Bucky McMillan of Samford “Not Faulting” The Referees in Their Kansas Loss

Coach Bucky McMillan of Samford declined to comment on whether or not officials erred in calling A.J. Staton-McCray a foul after the player attempted to block Kansas guard Nic Timberlake’s dunk.

After 13th-seeded Samford’s 93-89 loss to fourth-seeded Kansas on Thursday, the fourth-year coach did note that if the block had been clean, the Bulldogs would have been down a point, five on four, and maybe advanced to the NCAA tournament’s second round.

McMillan stated, “That’s how close the game was.” That is how good our men performed. What was the highest amount we lost? We were behind by twenty-two. There’s going to be a fantastic opportunity and the ball.

“It is what it is.”

In his sorrowful post-match press conference, McMillan took cautious not to point the finger at the referees.

“I have seen the play,” he declared. “I thought A.J. made an incredible play on it, you know what I’m saying? I’m not faulting the call. Some people can see it different ways. But I was really proud of our guys’ ability to go make a play.”

According to Timberlake, the play “definitely” fouled him.

And when questioned whether he had a clear view of the dunk, Kansas coach Bill Self avoided talking about the real foul.

Self remarked, “I thought Nic attacked the basket well,” “He’s a much better athlete than what a lot of people think. He attacked it strong, just like he should.”

Samford used a long-range shot to get back into the game. With 10 more 3-pointers made by the Bulldogs than by the Jayhawks in the end, Self declared it “remarkable” that Kansas prevailed despite the deficit in long-range shooting. With almost 16 minutes remaining, the Bulldogs began their comeback from a 22-point deficit, making eight 3-pointers in the process.

Using a full-court press on makes and misses that McMillan has made his team’s signature, Samford was disruptive for the whole of the game. Seven steals resulted from it, and 15 points were scored off of turnovers.

“That’s my first experience with Bucky ball,” Self said.”I’d as soon not play against it again for a while.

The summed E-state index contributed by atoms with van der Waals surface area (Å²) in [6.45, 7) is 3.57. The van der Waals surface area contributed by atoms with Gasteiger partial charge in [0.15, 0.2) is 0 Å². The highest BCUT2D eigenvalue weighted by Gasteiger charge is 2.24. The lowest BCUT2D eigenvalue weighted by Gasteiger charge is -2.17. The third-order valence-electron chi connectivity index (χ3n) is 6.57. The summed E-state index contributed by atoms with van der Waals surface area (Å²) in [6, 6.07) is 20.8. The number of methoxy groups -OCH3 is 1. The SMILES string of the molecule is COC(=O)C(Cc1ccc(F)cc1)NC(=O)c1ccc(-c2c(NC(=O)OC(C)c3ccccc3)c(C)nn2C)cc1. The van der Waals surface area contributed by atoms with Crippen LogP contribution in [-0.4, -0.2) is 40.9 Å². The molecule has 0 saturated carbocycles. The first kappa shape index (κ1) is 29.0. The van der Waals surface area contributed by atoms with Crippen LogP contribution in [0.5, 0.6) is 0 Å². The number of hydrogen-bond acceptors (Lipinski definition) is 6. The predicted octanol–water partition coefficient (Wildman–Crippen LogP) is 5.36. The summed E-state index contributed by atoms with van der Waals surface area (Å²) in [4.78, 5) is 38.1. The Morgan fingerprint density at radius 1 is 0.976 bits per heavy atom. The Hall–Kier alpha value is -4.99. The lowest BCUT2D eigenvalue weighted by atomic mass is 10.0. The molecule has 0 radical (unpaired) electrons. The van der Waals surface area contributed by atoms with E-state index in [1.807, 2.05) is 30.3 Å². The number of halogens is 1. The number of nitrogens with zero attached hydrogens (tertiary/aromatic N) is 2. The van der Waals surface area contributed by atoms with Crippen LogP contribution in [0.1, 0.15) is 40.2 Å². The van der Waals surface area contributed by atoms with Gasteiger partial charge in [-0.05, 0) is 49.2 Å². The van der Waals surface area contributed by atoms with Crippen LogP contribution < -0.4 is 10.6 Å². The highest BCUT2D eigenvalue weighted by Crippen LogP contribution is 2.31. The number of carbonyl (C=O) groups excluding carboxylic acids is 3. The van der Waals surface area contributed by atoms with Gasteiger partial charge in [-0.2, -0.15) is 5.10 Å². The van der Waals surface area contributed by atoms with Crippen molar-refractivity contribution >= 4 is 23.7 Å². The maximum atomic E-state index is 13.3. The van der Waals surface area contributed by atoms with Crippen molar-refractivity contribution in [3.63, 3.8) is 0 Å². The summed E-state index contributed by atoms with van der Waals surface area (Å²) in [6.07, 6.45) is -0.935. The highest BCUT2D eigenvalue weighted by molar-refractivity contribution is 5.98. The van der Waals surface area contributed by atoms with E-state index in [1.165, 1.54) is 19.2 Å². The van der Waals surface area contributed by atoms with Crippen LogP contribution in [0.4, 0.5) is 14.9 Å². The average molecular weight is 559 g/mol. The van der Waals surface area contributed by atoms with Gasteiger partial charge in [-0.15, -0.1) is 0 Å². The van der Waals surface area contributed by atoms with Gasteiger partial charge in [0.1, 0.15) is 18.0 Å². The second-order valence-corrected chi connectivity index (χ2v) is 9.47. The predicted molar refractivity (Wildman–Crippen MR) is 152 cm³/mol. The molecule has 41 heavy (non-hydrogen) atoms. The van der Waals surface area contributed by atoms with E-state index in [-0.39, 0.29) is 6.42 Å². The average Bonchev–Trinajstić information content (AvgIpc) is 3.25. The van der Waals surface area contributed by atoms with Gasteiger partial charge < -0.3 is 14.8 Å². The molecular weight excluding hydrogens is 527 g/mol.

“It’s a hard game for us with very little depth. You have to play guys the entire game. We knew it’s going to be like that. There’s just never a break in the action where you can catch your breath.”

Given the size of the Jayhawks, the Bulldogs were unable to compete. Lead by center Hunter Dickinson’s 19 points and 20 rebounds, Kansas scored 54 points in the paint. With K.J. Adams Jr. leading the way with 20, he was one of five Jayhawks in double digits.

With 23 points and 18 for Jaden Campbell, Achor Achor lead the Bulldogs. On an astonishing 4-of-4 three-point shooting, rookie Riley Allenspach scored fifteen points. Making 6 out of 25 shots in the season, he entered the NCAA tournament.

Allenspach made all of his three-pointers in the Samford surge that reduced the margin to one.

That set up the play that decided the game with 14.7 seconds remaining. For the second time in five minutes, Samford had closed the gap. Timberlake made both of his free throws following the foul call, increasing the Jayhawks’ lead to 92-89. With roughly six seconds remaining, Jermaine Marshall attempted a three-point shot, but it was unsuccessful, and Kansas won the possession after a chase to the corner.

“I think our guys really believed they were going to win,” McMillan stated. “I even felt at halftime, if you would have asked me, I was very confident we were going to win. Then when we cut it, we had all the momentum, I thought we’d win.”

“When we didn’t win, I was shocked we didn’t win.”